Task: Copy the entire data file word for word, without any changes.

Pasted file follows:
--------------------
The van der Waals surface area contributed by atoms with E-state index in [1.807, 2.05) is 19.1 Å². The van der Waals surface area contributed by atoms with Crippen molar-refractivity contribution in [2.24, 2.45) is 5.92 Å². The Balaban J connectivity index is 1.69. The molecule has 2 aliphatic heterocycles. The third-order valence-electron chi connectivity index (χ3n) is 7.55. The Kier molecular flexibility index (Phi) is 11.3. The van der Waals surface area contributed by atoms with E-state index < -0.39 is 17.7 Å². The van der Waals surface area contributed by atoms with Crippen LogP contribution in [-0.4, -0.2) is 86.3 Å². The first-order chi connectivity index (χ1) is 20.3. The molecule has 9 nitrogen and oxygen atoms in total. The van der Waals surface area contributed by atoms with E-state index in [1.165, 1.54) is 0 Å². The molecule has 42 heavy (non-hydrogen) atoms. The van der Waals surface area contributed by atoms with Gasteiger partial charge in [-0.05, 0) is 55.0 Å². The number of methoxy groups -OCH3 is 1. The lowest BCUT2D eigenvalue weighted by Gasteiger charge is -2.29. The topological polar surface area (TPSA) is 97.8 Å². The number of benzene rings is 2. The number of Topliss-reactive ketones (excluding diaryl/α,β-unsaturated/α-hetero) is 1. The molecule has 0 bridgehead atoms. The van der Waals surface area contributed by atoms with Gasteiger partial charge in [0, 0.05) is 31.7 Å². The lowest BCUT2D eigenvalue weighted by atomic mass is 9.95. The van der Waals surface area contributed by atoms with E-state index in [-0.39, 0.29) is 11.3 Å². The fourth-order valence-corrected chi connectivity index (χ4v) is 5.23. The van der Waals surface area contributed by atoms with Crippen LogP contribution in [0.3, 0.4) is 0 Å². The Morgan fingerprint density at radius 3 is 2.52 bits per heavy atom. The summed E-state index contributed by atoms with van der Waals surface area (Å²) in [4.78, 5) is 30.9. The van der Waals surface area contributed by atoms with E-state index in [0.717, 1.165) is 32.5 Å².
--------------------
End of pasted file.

The van der Waals surface area contributed by atoms with E-state index in [1.807, 2.05) is 19.1 Å². The van der Waals surface area contributed by atoms with Crippen molar-refractivity contribution in [2.24, 2.45) is 5.92 Å². The Balaban J connectivity index is 1.69. The molecule has 2 aliphatic heterocycles. The third-order valence-electron chi connectivity index (χ3n) is 7.55. The Kier molecular flexibility index (Phi) is 11.3. The van der Waals surface area contributed by atoms with E-state index < -0.39 is 17.7 Å². The van der Waals surface area contributed by atoms with Crippen LogP contribution in [-0.4, -0.2) is 86.3 Å². The first-order chi connectivity index (χ1) is 20.3. The molecule has 9 nitrogen and oxygen atoms in total. The van der Waals surface area contributed by atoms with E-state index in [1.165, 1.54) is 0 Å². The molecule has 42 heavy (non-hydrogen) atoms. The van der Waals surface area contributed by atoms with Gasteiger partial charge in [-0.05, 0) is 55.0 Å². The number of methoxy groups -OCH3 is 1. The lowest BCUT2D eigenvalue weighted by Gasteiger charge is -2.29. The topological polar surface area (TPSA) is 97.8 Å². The number of benzene rings is 2. The number of Topliss-reactive ketones (excluding diaryl/α,β-unsaturated/α-hetero) is 1. The molecule has 0 bridgehead atoms. The van der Waals surface area contributed by atoms with Gasteiger partial charge in [0, 0.05) is 31.7 Å². The lowest BCUT2D eigenvalue weighted by atomic mass is 9.95. The van der Waals surface area contributed by atoms with E-state index in [-0.39, 0.29) is 11.3 Å². The fourth-order valence-corrected chi connectivity index (χ4v) is 5.23. The van der Waals surface area contributed by atoms with Crippen LogP contribution in [0.3, 0.4) is 0 Å². The Morgan fingerprint density at radius 3 is 2.52 bits per heavy atom. The summed E-state index contributed by atoms with van der Waals surface area (Å²) in [4.78, 5) is 30.9. The van der Waals surface area contributed by atoms with E-state index in [0.717, 1.165) is 32.5 Å².